8th Annual Symposium on Switching and Automata Theory (SWAT 1967) (1967)
Oct. 18, 1967 to Oct. 20, 1967
DOI Bookmark: http://doi.ieeecomputersociety.org/10.1109/FOCS.1967.28
A new form of grammar, which is called a programmed grammar, is defined and some of its properties are described. Programmed grammars are a generalization of phrase structure grammars where each production has a label, a core consisting of an ordinary phrase structure production, and two associated sets of production labels. If a production can be applied to an intermediate string in a derivation, it is applied as far to the left as possible, and the next production to be used is selected from the first set of labels. If the production cannot be applied to the intermediate string, the next production is selected from the other set of labels. The generative power of programmed grammars with various types of production cores is investigated. The additional machinery of programmed grammars does not add any additional generative power if the cores are arbitrary, context sensitive, linear, or one-sided linear. However, programmed grammars whose cores contain a single symbol on the lefthand side and an arbitrary string on the righthand side can generate all recursively enumerable languages. The class of languages generated by grammars of this type with the additional restriction that the righthand side of a production core cannot be the null string is properly contained with the context sensitive languages and properly contains the context free languages. For grammars of this type, called cfpg's, the emptiness and finiteness problems are undecidable. In addition every recursively enumerable language can be obtained from a cfpg language by a homomorphism. The subset of cfpg's for which the two sets of production labels are the same for each production is also considered. The class of languages generated by these grammars is properly contained within the cfpg languages and properly contains the context free languages. Furthermore, the emptiness problem is decidable for these grammars. This paper is an extended abstract based on the author's doctoral thesis.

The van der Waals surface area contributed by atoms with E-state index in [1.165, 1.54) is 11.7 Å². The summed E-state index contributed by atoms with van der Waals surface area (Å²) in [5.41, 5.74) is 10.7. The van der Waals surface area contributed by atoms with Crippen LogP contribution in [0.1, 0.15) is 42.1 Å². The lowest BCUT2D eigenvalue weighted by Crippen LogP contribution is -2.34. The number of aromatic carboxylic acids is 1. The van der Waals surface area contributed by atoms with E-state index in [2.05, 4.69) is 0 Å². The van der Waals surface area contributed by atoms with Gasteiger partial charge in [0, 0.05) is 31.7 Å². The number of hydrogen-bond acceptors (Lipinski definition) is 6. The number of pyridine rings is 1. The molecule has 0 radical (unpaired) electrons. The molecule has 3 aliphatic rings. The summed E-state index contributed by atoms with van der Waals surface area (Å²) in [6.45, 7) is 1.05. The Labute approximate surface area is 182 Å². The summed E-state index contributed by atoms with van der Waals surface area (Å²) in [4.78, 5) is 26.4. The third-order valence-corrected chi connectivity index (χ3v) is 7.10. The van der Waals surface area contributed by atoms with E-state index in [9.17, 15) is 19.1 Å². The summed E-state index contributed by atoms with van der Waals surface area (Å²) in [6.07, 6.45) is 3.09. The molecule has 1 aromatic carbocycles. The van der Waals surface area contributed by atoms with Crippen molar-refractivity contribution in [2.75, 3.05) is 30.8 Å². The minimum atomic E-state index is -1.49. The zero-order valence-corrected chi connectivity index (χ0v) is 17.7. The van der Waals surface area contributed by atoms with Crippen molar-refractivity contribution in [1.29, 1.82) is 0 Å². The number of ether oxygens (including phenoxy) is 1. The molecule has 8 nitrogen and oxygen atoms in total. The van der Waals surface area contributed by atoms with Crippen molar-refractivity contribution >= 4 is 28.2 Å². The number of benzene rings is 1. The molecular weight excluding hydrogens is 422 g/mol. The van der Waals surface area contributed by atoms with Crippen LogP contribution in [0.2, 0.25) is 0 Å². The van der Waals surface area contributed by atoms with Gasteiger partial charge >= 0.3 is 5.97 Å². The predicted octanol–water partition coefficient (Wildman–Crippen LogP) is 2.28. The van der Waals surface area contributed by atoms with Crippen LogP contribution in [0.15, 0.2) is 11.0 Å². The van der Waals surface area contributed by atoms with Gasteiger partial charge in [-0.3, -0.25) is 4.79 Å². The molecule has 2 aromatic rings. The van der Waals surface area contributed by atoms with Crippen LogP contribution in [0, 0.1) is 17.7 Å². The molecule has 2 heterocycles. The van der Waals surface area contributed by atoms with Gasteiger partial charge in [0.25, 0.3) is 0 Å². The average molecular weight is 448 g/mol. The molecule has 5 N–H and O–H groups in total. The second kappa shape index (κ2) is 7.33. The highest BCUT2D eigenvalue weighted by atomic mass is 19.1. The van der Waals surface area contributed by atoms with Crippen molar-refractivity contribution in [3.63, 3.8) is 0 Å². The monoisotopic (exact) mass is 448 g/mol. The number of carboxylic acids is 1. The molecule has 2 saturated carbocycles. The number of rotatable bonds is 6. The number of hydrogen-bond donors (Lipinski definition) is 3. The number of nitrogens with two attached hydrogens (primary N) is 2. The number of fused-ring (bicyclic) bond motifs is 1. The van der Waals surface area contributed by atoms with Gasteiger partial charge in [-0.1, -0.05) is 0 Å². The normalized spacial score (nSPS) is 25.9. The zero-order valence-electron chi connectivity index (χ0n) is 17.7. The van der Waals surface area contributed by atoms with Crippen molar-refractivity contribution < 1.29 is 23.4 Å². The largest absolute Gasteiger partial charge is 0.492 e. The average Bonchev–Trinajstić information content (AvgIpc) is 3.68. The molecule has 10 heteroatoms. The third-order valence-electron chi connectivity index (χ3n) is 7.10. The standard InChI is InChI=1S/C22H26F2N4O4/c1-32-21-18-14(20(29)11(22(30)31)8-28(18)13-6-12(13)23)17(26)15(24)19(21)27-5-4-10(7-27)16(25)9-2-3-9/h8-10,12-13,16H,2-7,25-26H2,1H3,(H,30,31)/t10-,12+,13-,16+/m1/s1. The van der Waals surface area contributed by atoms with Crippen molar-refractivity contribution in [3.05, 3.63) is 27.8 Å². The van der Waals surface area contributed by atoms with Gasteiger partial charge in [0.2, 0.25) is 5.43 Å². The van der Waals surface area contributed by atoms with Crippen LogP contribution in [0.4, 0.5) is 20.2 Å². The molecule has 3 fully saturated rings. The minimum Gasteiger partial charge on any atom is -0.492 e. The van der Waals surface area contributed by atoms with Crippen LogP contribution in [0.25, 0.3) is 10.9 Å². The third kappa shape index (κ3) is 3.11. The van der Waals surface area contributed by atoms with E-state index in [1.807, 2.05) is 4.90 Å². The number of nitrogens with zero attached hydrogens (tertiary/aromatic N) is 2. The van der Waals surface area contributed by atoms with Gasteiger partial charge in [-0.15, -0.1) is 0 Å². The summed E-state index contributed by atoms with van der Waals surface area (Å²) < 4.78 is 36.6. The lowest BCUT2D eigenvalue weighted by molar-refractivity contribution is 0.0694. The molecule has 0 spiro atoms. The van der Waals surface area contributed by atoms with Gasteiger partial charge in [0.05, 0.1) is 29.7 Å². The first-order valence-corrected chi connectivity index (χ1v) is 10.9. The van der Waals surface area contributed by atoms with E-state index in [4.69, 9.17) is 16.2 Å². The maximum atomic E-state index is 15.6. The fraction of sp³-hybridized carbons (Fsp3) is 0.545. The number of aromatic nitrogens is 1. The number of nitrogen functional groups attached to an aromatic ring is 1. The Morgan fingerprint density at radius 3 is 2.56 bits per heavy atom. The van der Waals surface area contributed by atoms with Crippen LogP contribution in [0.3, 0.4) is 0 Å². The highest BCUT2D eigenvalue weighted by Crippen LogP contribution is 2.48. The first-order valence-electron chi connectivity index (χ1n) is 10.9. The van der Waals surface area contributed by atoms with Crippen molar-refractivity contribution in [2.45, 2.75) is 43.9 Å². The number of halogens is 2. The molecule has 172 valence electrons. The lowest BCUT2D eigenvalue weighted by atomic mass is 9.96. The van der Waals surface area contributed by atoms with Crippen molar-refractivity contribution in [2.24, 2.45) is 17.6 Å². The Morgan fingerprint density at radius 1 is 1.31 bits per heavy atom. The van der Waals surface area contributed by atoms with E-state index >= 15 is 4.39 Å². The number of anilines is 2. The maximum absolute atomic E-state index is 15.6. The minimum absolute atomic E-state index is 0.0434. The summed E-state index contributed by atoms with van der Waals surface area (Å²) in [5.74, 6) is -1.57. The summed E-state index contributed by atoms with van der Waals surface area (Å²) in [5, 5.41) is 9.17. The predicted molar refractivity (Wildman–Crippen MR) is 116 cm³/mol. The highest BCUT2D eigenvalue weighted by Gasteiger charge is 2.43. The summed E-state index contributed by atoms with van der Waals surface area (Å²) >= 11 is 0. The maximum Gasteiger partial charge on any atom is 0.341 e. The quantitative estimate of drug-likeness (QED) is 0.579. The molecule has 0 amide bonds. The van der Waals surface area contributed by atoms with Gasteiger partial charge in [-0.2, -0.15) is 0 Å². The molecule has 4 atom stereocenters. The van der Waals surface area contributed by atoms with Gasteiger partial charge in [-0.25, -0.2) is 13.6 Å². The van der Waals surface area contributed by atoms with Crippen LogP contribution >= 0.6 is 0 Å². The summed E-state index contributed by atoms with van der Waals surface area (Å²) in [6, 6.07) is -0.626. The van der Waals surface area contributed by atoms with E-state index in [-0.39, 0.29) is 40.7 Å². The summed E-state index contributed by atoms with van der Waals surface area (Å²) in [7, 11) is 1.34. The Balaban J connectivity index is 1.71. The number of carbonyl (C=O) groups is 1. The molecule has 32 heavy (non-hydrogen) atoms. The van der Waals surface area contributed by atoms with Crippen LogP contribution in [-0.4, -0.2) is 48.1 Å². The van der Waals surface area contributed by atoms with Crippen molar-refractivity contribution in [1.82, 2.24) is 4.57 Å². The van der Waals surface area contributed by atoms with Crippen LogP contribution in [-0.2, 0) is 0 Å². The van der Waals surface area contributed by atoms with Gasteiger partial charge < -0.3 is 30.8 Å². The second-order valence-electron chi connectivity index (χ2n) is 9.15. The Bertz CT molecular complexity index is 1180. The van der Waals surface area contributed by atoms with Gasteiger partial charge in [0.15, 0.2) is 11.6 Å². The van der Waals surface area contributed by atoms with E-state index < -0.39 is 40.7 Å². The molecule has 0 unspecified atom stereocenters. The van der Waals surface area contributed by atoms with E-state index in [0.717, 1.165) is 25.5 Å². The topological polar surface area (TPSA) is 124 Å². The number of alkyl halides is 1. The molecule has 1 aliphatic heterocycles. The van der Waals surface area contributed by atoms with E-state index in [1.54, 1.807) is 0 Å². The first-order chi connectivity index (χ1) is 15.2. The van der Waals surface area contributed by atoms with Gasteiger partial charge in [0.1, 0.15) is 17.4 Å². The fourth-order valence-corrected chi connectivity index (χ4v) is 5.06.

D. J. Rosenkrantz, "Programmed grammars -- A new device for generating formal languages," 8th Annual Symposium on Switching and Automata Theory (SWAT 1967)(FOCS), Texas, 1967, pp. 14-20.